Study outcomes are displayed in Table 3. Mean LOS is reported as a descriptive finding; there was insufficient power to compare this outcome statistically between groups. The majority of patients were discharged to home. A similar proportion of patients in the intervention (20%) and control groups (22%) who had lived at home immediately prior to admission were discharged from the hospital to skilled care facilities (P = 0.87). The number of readmissions/ED visits (taken as a composite measure of unplanned healthcare utilization) within 30 days of discharge was lower in the intervention group; by 60 days, there was no longer a statistically significant difference in readmission/ED visit rates between groups. For those patients who had a readmission or ED visit following hospital discharge, the intervention group had a longer time interval to first event compared to controls (36.2 versus 15.7 days, P = 0.05). Of the patients discharged to skilled care, 1 in the intervention group (at 53 days) and 1 in the control group (at 16 days) had a readmission/ED visit event. Figure 2 shows time‐to‐first readmission or ED visit event curves at 30 and 60 days for both intervention and control groups. For patients who had a readmission/ED visit event, LOS for this episode was 2.2 2.1 days in controls and 3.7 2.1 days in the intervention group (insufficient power for statistical comparison). The study's small sample size prevented development of a meaningful regression model.
|Outcome Measure||Control (n = 21)||Intervention (n = 20)||P Value|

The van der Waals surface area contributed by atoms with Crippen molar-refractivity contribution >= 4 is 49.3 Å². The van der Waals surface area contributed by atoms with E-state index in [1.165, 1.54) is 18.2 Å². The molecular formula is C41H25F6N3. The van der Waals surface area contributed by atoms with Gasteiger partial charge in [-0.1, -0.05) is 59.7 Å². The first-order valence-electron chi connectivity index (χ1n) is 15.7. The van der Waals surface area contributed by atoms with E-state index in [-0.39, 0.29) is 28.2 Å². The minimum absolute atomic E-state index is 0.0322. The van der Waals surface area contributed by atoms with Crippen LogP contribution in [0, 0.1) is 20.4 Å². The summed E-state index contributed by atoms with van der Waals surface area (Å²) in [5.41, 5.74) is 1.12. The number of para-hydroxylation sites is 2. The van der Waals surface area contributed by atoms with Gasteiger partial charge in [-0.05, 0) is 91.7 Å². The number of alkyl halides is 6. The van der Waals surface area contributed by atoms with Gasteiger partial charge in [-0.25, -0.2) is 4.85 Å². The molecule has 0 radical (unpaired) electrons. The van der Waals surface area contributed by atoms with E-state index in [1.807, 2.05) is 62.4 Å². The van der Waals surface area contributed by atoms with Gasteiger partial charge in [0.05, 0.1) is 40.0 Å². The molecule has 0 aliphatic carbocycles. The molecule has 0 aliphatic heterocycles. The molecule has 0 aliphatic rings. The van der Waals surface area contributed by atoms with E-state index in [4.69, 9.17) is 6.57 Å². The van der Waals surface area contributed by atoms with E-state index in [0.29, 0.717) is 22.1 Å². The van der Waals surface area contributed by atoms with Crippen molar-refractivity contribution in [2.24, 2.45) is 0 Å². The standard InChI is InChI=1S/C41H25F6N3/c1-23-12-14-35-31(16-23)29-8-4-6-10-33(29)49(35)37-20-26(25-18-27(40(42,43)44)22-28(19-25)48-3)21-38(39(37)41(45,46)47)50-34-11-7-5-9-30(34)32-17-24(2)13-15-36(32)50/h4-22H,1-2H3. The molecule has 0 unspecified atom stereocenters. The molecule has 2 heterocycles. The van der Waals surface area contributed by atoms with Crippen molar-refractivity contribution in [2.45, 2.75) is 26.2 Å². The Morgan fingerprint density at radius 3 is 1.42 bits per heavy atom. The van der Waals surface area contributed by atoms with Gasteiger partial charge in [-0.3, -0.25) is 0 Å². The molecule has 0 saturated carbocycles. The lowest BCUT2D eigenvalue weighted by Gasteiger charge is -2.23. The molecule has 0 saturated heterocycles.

|Length of stay for index hospitalization (days)*||4.7 3.7||6.2 4.1|
|0‐30 day postdischarge readmissions/ED visits||8 (38%)||2 (10%)||0.03|
|31‐60 day postdischarge readmissions/ED visits||1 (5%)||4 (20%)||0.18|
|Total postdischarge readmissions/ED visits at 60 days||9||6||0.52|
Resource utilization and the specifics of patient‐study personnel interaction associated with the intervention were tracked. Research assistants spent an average of 50 minutes daily screening charts for potential candidates. For the 20 patients who received the supplemental elderly care bundle, study CCs averaged 20 to 25 minutes per patient daily of additional time counseling patients and families, identifying and attending to discharge barriers, filling out documentation, and faxing the supplemental study discharge form to the patient's primary care physician. Any residual home care needs or issues unresolved at discharge were addressed with the patient in the 5 to 7 day follow‐up phone call. Similarly, study CPs expended approximately 20 minutes daily per patient providing medication education, reconciliation, and optimization of drug therapy. Study pharmacists recommended a change to the medication regimens of 10 patients in the intervention group; physicians acted upon these recommendations for 7 of the patients. The changes included dosage adjustment, discontinuation of medications due to possible drug interaction or duplication of drugs with the same pharmacologic effect, and addition of medications as indicated by patient condition or to reconcile with patients' at‐home medication regimens. Patients contacted via phone by the study pharmacist within 1 week after discharge were able to describe proper use of new medications started in the hospital and confirm that they obtained or had the means to obtain the prescribed drugs.